Workers' Comp Reforms

Impact of NY Reforms Looks Promising

Sweeping changes to New York's workers' compensation system are creating gains for payers on a variety of levels.
By: | September 28, 2014

Reforms seem to be impacting New York’s workers’ comp system, according to a new report. In its seventh annual assessment since reforms were adopted, the Workers Compensation Research Institute notes recent developments.

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Caps on permanent partial disability benefits, the adoption of medical treatment guidelines and a pharmacy fee schedule, and the creation of networks for diagnostic services and thresholds for pre-authorization may be responsible for recent changes cited in the report. However, more data is needed.

“It will be several more years before the full impact of the reforms will be realized,” according to WCRI. “This is especially true regarding the impact of the duration limits on PPD benefits.”

Among the reforms was a provision that limited the number of weeks of non-scheduled PPD benefits to a maximum of 10 years. Previously, lifetime benefits were allowed.

“We did observe some change in PPD/lump-sum claims in both frequency and average payments for cases after 2007, although this may or may not be associated with the PPD caps or other reform provisions,” the report said.

The report noted there was a decrease in the percentage of cases that received PPD payments only, and a “nearly corresponding increase” in the percentage of cases that had only lump-sum payments.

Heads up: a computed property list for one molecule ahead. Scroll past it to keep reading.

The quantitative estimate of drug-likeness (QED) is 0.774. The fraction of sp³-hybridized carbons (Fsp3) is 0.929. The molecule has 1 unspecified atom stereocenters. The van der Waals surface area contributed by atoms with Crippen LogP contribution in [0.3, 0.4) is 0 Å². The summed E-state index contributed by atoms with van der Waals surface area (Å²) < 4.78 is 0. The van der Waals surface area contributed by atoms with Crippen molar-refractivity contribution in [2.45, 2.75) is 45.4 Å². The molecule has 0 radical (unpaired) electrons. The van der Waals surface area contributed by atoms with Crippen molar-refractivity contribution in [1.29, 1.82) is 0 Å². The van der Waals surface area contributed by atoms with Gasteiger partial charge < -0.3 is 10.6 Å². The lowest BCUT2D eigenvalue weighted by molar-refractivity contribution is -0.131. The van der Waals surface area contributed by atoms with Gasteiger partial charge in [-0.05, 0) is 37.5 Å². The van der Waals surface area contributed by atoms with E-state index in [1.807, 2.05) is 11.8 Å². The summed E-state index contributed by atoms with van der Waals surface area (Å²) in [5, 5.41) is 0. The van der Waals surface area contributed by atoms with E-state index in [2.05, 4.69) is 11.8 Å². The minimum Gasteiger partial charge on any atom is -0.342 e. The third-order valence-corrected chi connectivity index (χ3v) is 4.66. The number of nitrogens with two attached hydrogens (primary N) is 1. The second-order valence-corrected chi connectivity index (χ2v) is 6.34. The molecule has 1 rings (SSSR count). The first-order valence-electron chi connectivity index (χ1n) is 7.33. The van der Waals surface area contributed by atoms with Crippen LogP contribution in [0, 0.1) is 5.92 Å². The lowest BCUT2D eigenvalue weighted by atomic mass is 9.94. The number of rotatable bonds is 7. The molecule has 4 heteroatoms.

That change may also be due to a new requirement for carriers to pay into a special fund. For all non-scheduled PPD accepted claims on or after July 1, 2007 — regardless of the date of injury or disability — private insurers must make a lump-sum payment of the present value of any PPD benefits into the Aggregate Trust Fund, which then disperses payments to workers.

The number of visits to chiropractors per indemnity claim has “decreased notably” since the reforms, possibly due to the imposition of medical treatment guidelines. The average number of visits dropped from 32.1 per claim in 2010/11 to 24.3 in 2011/12.

For nonhospital providers, however, the number of visits per claim for physical medicine services decreased, but the number of services per visit increased. With 16 months of experience, the authors say more years of data are needed to determine the cause.

The average price per pill dropped by 10 to 20 percent, according to the report. The adoption of a pharmacy fee schedule and authorized use of pharmacy networks and/or pharmacy benefit managers is likely the cause of that change.

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A provision that increased the dollar threshold for prior authorization of physician ordered diagnostic medical tests — from $500 to $1,000 — may be responsible for increasing the number of visits for major radiology services by nonhospital providers. The percentage of indemnity claims with these services also grew between 2007/08 and 2011/12 from 45 percent to 52 percent. However, the authors noted that such increases had begun before the reforms were implemented.

Meanwhile, changes included in the reform legislation are still being enacted. Guidelines for the treatment of carpal tunnel syndrome were finalized just last year. Treatment guidelines for non-acute pain were proposed in April of 2013 but have not yet become final.

Nancy Grover is the president of NMG Consulting and the Editor of Workers' Compensation Report, a publication of our parent company, LRP Publications. She can be reached at [email protected]

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The R&I Editorial Team can be reached at [email protected]